Multi-factor authentication is an authentication method in which a computer user is granted access only after successfully presenting two or more pieces of evidence (or factors) to an authentication mechanism: knowledge (something the user and only the user knows), possession (something the user and only the user has), and inherence (something the user and only the user is).
Two-factor authentication (also known as 2FA) is a type, or subset, of multi-factor authentication. It is a method of confirming users’ claimed identities by using a combination of two different factors: 1) something they know, 2) something they have, or 3) something they are.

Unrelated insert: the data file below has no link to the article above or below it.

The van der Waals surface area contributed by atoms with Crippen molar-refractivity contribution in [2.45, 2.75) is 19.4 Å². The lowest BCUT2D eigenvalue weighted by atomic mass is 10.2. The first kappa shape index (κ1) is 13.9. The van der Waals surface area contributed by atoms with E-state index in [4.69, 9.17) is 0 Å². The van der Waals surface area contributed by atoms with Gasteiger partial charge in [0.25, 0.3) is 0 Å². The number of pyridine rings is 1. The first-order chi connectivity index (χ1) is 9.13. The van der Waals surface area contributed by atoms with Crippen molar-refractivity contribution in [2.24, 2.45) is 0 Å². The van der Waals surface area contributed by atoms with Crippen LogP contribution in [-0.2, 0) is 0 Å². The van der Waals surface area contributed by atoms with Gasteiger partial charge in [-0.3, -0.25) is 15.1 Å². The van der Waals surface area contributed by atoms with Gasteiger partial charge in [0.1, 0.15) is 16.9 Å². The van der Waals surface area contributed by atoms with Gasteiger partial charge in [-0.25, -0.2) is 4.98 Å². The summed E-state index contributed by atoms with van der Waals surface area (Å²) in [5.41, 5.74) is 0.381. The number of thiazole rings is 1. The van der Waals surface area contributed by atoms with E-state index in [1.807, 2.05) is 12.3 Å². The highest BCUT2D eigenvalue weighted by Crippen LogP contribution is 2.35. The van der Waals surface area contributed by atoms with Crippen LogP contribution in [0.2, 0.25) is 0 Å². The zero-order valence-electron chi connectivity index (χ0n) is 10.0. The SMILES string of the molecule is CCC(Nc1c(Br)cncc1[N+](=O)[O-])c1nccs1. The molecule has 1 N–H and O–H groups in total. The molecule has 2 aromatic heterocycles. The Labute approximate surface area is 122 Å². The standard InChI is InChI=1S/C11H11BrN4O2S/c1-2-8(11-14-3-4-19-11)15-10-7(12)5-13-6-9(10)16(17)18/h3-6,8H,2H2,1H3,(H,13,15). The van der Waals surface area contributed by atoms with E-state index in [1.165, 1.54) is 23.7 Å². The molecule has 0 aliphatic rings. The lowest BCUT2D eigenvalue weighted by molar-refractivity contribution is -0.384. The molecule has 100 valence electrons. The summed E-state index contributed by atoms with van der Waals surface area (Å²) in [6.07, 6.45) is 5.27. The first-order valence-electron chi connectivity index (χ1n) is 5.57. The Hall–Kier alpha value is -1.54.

Additionally, setting a time-out period for users logged in to Zoom but have not been active. The lower the inactivity timeout can help prevent an unauthorized person from using their account if the user forgot to log out or walked away from their computer.
Integrating with other services is really handy but you want to be really mindful about which ones you are allowing vs not. Review the integration options available to you and disable any that you are not using or don’t need.
Zoom is updating and enhancing their security and privacy options pretty frequently right now. Be sure to check these other resources for the latest security options:
- Zoom Privacy & Security Documentation
- Check if there are updates in your Zoom client
- Download the latest Zoom version
Curious about these settings or want to learn more about online privacy and security? Future Ada offers regular free workshops to cover these topics and as well as free one-on-one appointments with our privacy and technical professionals.